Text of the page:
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Clutha District Council manager district assets Jules Witt says the changes to drinking water standards are unlikely to affect the district.
"There's only potentially a smaller amount [of money] available under the new subsidy scheme than the old scheme."
Mr Witt said the council had signed a contract with the Ministry of Health "a couple of years ago" under the old subsidy scheme to help fund the upgrades of four urban water supplies.
Major capital work subsidy-assisted upgrades were under way at Balclutha, Kaitangata and Lawrence, and upgrading the Tapanui supply was nearing completion.
Government subsidies covered nearly $2 million of the $3.77 million cost. The projects were expected to be finished by the middle of next year.
In 2008, the council opened a $4.4 million water-treatment plant in Milton which met the drinking water standards introduced in 2005.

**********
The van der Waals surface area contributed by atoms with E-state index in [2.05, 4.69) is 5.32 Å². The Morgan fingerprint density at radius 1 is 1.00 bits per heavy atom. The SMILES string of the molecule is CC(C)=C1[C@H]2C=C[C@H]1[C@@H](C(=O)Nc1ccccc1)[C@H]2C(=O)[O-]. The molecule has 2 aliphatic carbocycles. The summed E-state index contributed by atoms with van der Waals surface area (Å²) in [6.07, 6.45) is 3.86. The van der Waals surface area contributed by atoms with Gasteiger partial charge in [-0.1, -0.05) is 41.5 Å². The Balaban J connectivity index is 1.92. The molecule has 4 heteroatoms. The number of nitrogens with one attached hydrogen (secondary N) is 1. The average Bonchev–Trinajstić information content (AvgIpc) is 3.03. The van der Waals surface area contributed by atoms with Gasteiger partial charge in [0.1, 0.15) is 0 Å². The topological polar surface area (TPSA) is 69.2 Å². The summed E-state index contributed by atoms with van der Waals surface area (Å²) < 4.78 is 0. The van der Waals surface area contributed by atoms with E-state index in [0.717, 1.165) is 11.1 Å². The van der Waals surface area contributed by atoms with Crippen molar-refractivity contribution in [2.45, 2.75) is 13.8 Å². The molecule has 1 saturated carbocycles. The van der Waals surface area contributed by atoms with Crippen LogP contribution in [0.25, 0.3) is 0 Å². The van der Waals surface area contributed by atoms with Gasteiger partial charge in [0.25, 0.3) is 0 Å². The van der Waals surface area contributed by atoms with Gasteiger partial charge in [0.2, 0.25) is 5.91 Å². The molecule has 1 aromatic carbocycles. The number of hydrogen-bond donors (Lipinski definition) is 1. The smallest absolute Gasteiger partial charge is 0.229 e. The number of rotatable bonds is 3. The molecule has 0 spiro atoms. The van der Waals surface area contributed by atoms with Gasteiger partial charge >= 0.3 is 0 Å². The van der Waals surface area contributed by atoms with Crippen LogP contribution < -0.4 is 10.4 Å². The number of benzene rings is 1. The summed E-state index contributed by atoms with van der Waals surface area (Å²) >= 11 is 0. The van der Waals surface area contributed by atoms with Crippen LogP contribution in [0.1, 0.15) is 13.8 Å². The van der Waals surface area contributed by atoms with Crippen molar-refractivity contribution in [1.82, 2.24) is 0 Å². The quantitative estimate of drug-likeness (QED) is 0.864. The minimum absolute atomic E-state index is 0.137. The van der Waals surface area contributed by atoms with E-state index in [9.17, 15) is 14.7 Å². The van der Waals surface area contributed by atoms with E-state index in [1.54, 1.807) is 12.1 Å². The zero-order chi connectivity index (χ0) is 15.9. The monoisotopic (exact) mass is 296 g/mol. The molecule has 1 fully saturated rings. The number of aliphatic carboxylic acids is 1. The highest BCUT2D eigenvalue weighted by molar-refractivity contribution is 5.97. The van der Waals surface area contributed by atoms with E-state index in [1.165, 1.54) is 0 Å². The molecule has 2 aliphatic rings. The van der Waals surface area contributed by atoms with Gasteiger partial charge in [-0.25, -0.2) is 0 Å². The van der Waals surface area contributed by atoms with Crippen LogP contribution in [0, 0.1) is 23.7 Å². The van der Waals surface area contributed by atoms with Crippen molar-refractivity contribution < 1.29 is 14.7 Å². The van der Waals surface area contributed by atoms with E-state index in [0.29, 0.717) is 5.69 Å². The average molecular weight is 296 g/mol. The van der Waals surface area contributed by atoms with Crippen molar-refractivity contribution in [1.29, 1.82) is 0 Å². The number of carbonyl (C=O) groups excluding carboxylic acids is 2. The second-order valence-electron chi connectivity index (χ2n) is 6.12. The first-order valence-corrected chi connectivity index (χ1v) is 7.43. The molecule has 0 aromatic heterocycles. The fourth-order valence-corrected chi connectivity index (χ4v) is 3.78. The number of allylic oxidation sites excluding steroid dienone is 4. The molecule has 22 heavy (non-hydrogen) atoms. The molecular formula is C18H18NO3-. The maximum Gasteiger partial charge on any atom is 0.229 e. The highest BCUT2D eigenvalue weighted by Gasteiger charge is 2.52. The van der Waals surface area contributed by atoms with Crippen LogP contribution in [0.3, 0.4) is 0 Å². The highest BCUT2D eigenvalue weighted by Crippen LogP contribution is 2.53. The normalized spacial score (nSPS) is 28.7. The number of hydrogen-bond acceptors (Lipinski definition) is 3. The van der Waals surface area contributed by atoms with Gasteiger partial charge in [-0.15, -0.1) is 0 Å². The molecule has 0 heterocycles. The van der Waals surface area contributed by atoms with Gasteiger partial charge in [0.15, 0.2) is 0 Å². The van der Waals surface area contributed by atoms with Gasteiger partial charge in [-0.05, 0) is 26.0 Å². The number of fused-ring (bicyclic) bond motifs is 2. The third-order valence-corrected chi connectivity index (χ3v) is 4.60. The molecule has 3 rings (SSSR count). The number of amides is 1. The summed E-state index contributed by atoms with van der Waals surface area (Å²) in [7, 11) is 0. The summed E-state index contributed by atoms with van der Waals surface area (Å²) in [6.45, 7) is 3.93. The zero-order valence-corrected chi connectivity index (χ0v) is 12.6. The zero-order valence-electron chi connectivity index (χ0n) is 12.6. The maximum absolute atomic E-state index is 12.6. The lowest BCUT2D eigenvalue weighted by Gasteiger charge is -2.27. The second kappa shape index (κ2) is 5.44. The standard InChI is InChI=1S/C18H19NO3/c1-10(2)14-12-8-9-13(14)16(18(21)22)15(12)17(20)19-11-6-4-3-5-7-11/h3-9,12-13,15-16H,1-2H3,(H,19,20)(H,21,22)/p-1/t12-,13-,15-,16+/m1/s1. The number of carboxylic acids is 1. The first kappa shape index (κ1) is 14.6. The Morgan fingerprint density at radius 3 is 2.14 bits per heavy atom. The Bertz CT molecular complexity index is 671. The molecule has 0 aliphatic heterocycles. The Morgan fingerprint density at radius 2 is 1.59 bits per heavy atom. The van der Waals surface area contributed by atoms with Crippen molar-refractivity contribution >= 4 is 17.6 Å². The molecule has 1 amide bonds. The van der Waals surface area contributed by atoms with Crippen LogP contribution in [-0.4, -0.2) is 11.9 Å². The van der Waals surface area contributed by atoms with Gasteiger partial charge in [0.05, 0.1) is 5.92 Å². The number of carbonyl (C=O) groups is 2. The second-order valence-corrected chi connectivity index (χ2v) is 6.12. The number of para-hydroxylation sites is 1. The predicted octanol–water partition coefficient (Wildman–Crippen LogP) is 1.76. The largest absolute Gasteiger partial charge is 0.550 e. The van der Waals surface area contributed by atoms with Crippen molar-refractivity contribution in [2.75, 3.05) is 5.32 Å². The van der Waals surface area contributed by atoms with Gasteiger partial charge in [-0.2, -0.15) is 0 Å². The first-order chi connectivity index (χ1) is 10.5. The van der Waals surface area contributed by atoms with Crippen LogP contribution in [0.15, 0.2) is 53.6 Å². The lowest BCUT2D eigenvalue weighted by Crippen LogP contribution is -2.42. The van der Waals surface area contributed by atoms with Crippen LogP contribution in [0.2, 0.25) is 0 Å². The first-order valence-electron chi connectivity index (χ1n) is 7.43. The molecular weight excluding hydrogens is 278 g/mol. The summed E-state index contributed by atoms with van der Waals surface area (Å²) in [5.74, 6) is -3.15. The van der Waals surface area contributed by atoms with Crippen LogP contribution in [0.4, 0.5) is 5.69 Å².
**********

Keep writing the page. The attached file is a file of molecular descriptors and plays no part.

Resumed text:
The Milton treatment plant did not require government subsidy, as 75% of the cost was covered by the Department of Corrections, which has the large Otago Corrections Facility near Milton.
Council water services manager Hank Stocker said the Balclutha upgrade was "well advanced" and when the Clutha River was in flood, the town's plant treated the dirty water to an excellent standard.
Clutha District water upgrades
Balclutha: Estimated cost $1.75 million.Received $354,889 from government. Extra operating cost will add about $17 to the water rate.
Kaitangata: Estimated cost $437,900. Received $275,912 from government. Extra operating costs will add about $12 to the water rates.
Lawrence: Estimated cost $835,000. Received $751,680 from government. Extra operating costs will build up to about $42 per unit water rate over the next four years.
Tapanui: Estimated cost $750,000. Received $599,964 from from government. Extra operating costs and a loan-funded local share will add $50to the water rate next year.
Milton: $4.4 million upgrade completed in 2008, with 75% of the cost covered by the Department of Corrections.